Posted by Frankie on January 18, 2000
In Reply to: Black & white posted by ESC on January 08, 2000
: : : : : : : It's clear that "the pot calling the kettle black" refers to criticism that could equally apply to the critic. But why is "black" a criticism in this phrase? I am specifically wondering if this is one of those nasty ethnic slurs that is left over from a time when such things were more commonly spoken, or if some other interpretation might apply. Any ideas or information? Please send an e-mail. Thanks.
: : : : : : POT CALLING THE KETTLE BLACK - The "Morris Dictionary of Word and Phrase Origins" by William and Mary Morris has more detail about this phrase than other reference books. (Note: iron pots and kettles are already black, even when new.) Judge for yourself whether the phrase has racial connotations. I guess that issue hinges on whether the color black being associated with "evil" has a connection to racial prejudice towards dark-skinned people:
: : : : : : "There are two slightly varying interpretations of this phrase, which is used figuratively to apply to persons. One theory is that such action is ridiculous because they are both black, presumably from standing for years on a wood-burning stove or in a fireplace. So the pot as well as the kettle is black (evil) and neither one is better than the other. This supports the explanation of the phrase as given in 'Brewer's Dictionary of Phrase and Fable': 'Said of one accusing another of faults similar to those committed by himself.'
: : : : : : The other theory is that the pot was black but the kettle polished copper and the pot, seeing its own blackness reflected in the shiny surface of the kettle, maintained that the kettle, not it, was actually black. In any event, it seems that the best, if slangy, retort by the kettle may have been: 'Look who's talking!'
: : : : : : Usually the source of the phrase is given as Cervantes' 'Don Quixote' and simply as 'The pot calls the kettle black,' but another version of Don Quixote comes out as: 'Said the pot to the kettle, get away black-face!' Henry Fielding, eighteenth century writer, reverses the roles in 'Covent Garden Tragedy': 'Dares thus the kettle to rebuke our sin!/Dares thus the kettle say the pot is black!' Even Shakespeare used the idea in 'Troilus and Cressida': 'The raven chides blackness.'"
: : : : : To use a technical term, I fear you're guilty of 'Churning'.>>>
: : : : An elaboration of that term would be appreciated.
: : : : And another point, can you really be posting the transcript of a conversation between a copper kettle and a pot and expecting to be considered serious.>>>
: : : : Could Cervantes?
: : : : Methinks you're still influenced by overindulgence in the the kind of festive cheer that comes from bottles marked "100% Proof" - and that's the kindest explanation I've got.>>>
: : : : Verily, methinks the wench indeed hath quaffed of our finest ale; how apple-cheeked and lusty she doth appear!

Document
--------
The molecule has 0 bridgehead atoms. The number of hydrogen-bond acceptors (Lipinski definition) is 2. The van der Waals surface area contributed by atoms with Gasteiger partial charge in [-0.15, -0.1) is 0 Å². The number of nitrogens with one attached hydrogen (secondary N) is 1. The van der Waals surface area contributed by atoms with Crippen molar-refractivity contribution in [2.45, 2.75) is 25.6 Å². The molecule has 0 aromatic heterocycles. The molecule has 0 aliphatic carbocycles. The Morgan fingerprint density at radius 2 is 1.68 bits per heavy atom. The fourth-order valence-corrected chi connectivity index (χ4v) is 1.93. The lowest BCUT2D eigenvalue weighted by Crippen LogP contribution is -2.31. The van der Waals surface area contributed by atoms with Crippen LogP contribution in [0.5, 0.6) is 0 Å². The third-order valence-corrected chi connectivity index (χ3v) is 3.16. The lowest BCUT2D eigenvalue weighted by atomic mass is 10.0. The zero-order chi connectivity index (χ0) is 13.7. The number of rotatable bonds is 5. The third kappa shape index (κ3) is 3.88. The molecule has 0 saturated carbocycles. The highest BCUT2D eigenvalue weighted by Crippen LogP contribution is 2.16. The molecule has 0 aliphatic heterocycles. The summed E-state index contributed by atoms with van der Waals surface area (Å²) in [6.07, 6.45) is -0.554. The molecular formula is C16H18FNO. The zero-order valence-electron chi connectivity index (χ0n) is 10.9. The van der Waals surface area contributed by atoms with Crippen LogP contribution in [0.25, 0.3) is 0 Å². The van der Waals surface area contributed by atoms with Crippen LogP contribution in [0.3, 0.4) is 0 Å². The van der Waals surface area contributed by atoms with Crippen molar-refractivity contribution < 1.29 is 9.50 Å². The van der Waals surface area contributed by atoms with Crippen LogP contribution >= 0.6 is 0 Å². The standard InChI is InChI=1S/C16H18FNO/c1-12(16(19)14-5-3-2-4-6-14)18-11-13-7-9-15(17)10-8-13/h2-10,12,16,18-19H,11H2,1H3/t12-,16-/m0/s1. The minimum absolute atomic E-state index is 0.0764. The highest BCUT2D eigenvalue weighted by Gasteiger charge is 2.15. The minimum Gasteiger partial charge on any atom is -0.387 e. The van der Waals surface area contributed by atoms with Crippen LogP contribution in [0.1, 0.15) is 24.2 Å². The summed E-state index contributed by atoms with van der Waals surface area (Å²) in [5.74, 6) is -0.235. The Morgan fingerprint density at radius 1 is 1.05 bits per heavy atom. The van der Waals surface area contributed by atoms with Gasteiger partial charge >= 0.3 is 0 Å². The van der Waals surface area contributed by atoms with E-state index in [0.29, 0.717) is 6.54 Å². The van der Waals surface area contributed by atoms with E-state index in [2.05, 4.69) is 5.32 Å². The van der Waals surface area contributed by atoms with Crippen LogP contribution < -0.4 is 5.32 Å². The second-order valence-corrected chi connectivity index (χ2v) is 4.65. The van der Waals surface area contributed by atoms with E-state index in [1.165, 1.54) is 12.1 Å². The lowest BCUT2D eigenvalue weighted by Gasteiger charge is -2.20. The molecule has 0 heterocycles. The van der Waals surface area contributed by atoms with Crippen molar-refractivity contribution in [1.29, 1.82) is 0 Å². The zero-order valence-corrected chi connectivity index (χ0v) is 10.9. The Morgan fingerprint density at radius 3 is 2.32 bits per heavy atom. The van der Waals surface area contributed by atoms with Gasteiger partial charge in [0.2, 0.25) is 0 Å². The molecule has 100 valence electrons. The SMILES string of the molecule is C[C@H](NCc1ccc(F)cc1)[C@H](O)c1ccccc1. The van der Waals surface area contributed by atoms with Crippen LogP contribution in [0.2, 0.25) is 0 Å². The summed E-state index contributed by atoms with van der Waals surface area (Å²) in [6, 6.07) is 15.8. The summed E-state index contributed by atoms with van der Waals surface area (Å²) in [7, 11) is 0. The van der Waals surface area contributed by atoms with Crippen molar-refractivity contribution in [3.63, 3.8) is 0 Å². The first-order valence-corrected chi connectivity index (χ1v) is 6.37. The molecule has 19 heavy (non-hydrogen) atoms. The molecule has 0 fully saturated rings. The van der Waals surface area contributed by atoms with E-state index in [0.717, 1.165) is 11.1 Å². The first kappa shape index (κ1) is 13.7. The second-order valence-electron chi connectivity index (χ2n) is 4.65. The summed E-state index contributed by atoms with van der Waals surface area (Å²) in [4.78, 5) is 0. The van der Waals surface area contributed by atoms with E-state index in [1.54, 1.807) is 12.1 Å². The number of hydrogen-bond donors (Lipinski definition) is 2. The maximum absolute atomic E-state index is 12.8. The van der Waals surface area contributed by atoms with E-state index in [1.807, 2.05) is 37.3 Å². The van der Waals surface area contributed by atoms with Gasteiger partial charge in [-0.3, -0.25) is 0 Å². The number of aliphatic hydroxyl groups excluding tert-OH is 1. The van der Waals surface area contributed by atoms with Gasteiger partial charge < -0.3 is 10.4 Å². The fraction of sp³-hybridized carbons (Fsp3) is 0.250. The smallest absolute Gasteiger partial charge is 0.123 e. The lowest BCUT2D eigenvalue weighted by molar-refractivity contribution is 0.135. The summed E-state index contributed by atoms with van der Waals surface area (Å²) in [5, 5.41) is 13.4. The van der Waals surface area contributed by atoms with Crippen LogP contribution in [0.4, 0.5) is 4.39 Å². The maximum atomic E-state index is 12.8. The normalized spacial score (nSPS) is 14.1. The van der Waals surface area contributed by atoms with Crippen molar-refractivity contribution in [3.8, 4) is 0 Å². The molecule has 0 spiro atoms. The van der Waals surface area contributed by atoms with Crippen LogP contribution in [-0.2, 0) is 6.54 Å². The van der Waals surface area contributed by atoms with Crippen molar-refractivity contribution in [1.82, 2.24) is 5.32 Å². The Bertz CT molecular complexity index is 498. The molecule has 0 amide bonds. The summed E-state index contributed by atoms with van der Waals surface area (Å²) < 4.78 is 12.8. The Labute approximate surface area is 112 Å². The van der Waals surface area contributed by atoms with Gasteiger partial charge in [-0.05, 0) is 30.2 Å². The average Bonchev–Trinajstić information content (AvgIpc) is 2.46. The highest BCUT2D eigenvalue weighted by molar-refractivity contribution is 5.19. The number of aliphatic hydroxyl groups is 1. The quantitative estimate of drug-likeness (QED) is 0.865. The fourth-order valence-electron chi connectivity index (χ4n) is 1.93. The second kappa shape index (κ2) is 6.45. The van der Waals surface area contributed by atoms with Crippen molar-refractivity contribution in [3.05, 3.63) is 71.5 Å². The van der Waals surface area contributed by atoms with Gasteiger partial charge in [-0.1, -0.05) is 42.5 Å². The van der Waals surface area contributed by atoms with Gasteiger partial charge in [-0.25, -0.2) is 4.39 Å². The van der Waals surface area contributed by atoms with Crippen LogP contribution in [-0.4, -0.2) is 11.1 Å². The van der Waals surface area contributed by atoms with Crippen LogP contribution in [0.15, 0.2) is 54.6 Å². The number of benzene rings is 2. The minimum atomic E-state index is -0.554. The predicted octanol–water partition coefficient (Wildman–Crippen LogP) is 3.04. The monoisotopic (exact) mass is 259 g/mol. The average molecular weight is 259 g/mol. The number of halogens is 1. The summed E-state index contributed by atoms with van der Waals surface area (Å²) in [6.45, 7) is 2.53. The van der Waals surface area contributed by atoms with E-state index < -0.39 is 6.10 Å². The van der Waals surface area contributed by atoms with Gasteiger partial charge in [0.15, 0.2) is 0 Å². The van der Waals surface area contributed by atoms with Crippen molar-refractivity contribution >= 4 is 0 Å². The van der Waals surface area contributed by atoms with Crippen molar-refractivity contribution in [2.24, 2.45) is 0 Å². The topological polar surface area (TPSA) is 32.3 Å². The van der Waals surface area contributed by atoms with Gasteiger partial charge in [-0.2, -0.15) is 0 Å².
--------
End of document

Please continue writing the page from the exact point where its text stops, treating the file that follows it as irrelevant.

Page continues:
: : : I'm as black as you can get (even my brown African brothers give me the cold shoulder) so before we dredge up the words of all manner of dead white folk to justify everything please understand that it hurts at times to be visible only as a stereotype. It also doesn't help your self confidence to be the butt of any and all words and expressions featuring the word black, e.g. black balled, blackmail (male), blackguard, blackout, blackberry, blackbird (are you married to.), blacksmith and even 'the pot calling the kettle black' etc.
: : : I guess I probably over-reacted so have a great New Year and all that stuff.
: : I should like to believe that the rustle I think I hear in the echoing silence is the sound of dried leaves on the dead vine of prejudice but I have fears that it's merely Winter waiting for a Spring of luxuriant growth.
: Ms. Finley posted the original inquiry about whether the expression "pot calling the kettle black" was a racist expression. I initially gave my opinion that, no it isn't. Then I did some research, reconsidered and posted information from a reference book for the purposes of further discussion. I agree that most of the time the color "white" represents good and "black" represents evil. But it seems to me that the core of the discussion should be whether "black" being equated with "evil" comes from negative feelings about dark-skinned people or does it stem from "black" being associated with night, for example. Some of these expressions are ancient and might predate the black/white racial issue. This should be an interesting discussion. But please contain your anger and stop with the insults.
Black (meaning darkness ie: the night)has always been associated
with evil. "Afraid of the dark...." But why? Many, many reasons.
You can't see very well or very far. Therefore, a fear of the unknown
or something lurking or hiding to hurt you, you hear noises but
can't see what it is. "Being left in the dark"...(to be unaware.)
There are less people out, alot of stores are closed. Nothing grows
much in the dark and most people are sleeping--the part of day when
you are probably the most vulnerable. Night has been associated
with crazy people. The word "Lunatic" derv. from the word lunar--Latin
for "the moon" which comes out at night....heard enough...are you
afraid yet. Amazing, but did I mention ANY ethnicity. The bible
said beware of the dark man
(NOT COLOR OF SKIN) but ANYONE who is evil. Jesus said that he is the "light and the way".
The light, the color white (or yellow), the sun....all soothing and warm. "I see the light...." People PLEASE stop thinking that black used with an evil undertone means color of skin. Are you THAT stupid! Maybe YOU are the "dark" one God warned us about.